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The Bracing Realism of Richard Holbrooke

Richard Holbrooke was, as the obits have it, a “giant of diplomacy.” Indeed, he has a claim to being one of the most influential diplomats in American history who never became secretary of state — a job he should have been given by President Clinton. He is edged out by George Kennan in the annals of American diplomatic history, but his achievement in hammering out the 1995 Dayton Accords ending the war in Bosnia is as impressive as any feat of negotiations in the post–World War II era.

He was much less successful in his latest job as the administration’s chief “AfPak” envoy. Why is that? Part of the reason was his mistake in alienating Hamid Karzai; an American envoy’s job is to talk tough behind the scenes but to preserve relations with an important allied head of state. Holbrooke, inexplicably, failed to do that. But most of the blame does not accrue to Holbrooke. The problem was that in Bosnia, the skillful use of force had set the conditions for diplomatic success — something that has not yet occurred in Afghanistan.

By the time Holbrooke was called upon to negotiate an end to the Bosnian fighting, the combatants had been exhausted and Serbian attempts at aggrandizement had been stymied, first by a Croatian offensive, then by NATO bombing. They were ready to cut a deal. Not so the Taliban and their sponsors in Islamabad. General David Petraeus has only now launched in earnest the military operations necessary to frustrate Taliban designs and compel elements of the group to negotiate or face annihilation. Without the effective use of force, not even a diplomat as supremely skilled as Holbrooke could achieve success.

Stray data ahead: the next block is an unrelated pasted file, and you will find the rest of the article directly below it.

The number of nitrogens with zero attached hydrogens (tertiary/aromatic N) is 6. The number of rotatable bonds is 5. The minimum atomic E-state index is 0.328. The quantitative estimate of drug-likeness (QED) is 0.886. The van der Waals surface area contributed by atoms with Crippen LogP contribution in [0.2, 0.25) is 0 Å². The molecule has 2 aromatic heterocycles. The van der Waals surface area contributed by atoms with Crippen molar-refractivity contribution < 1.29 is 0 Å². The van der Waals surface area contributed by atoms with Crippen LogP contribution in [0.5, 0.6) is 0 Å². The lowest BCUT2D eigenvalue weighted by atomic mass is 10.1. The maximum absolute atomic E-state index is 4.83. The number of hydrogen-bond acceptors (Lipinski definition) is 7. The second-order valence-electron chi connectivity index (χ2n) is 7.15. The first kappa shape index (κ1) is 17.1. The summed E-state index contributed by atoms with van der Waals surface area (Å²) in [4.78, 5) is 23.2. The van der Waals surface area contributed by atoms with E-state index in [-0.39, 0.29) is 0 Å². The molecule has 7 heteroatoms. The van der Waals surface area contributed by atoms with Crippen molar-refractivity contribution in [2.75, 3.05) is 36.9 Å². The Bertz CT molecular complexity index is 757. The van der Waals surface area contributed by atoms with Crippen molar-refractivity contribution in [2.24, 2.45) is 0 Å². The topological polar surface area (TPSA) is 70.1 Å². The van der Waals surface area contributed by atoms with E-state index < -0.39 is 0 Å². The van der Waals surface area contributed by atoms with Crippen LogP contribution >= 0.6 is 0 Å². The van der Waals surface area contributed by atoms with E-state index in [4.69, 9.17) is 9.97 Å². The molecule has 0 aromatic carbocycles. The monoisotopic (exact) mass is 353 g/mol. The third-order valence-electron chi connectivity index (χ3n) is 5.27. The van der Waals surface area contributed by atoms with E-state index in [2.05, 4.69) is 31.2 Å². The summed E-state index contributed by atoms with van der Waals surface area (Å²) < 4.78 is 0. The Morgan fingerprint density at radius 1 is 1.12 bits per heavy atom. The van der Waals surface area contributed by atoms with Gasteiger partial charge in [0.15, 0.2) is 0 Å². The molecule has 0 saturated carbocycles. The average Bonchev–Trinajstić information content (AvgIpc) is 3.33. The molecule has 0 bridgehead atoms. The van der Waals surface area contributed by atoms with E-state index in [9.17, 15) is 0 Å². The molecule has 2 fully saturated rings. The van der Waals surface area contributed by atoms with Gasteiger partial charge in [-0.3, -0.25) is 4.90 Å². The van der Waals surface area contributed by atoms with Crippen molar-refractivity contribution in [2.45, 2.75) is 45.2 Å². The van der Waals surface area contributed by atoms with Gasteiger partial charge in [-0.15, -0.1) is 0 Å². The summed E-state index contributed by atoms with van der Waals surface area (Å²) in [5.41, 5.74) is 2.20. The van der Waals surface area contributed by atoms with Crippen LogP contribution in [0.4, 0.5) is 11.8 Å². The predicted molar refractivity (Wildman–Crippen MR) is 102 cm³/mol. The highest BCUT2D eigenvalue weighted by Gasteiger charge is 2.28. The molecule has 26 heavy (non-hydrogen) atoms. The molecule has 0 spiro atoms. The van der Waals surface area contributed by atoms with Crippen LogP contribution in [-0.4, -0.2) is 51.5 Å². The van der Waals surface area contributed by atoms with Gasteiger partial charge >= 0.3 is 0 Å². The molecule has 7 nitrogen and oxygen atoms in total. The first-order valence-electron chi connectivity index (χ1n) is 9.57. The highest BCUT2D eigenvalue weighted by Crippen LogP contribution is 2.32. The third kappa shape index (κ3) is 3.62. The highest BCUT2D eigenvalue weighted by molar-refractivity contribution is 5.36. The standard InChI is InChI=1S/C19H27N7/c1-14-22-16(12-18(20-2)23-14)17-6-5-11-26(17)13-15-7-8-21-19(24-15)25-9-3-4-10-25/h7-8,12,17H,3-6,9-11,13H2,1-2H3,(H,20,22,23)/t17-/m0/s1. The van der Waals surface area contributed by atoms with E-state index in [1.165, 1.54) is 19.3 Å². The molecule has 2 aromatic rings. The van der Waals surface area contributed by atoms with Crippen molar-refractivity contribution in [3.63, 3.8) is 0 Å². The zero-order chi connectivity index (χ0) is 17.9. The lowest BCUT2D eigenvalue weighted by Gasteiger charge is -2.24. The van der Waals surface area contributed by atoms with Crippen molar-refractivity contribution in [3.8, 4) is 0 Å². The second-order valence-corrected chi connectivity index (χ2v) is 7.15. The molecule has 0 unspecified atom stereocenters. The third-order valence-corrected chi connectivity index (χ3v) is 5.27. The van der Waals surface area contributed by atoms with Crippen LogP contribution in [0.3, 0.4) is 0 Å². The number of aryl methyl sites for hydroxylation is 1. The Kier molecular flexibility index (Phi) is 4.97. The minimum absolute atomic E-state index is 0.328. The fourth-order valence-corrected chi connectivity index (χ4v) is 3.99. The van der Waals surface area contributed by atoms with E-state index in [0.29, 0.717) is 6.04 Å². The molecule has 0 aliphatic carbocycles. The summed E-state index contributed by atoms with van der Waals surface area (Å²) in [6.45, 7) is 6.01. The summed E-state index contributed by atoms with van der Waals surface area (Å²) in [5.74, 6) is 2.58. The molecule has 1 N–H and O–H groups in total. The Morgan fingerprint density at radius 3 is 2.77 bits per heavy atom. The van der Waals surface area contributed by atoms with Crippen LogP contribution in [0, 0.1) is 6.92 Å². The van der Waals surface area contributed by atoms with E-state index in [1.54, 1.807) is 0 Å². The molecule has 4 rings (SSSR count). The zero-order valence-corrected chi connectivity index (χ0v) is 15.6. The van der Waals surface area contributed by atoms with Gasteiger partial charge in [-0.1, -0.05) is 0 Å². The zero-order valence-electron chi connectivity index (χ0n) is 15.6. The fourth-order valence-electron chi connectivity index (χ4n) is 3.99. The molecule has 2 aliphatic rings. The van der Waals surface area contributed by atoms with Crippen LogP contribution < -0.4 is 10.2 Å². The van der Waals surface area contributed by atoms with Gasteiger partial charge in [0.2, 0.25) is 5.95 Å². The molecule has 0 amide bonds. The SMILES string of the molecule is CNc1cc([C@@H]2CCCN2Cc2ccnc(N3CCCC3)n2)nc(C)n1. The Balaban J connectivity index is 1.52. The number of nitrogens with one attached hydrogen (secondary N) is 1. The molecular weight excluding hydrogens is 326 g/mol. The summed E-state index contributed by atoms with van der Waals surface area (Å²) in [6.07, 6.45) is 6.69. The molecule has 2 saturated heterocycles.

A personal note: I knew Holbrooke slightly and liked him. I realize he had a reputation in Washington for being abrasive and egotistical; that reputation probably cost him the secretary of state job that he coveted and had earned. But effective diplomats can’t afford to be shrinking violets. Sure, Holbrooke had an outsize personality, but so did Dean Acheson, Henry Kissinger, and other diplomatic superstars. Like them, Holbrooke also had enormous reservoirs of intelligence , savvy, and learning. And like them, he was a skilled writer; his memoir of the Dayton peace process was a classic. One of many regrets about his premature passing is that the world will be denied his memoirs.

He was a liberal but a tough-minded one — one of the last prominent hawks in the Democratic Party. He was, in short, a “neo-liberal,” which isn’t so far removed from a “neo-conservative,” a label that I teased him with and that he naturally resisted. The country as a whole will miss him, and so in particular will the Democratic Party, which could use more of his bracing realism in its counsels.



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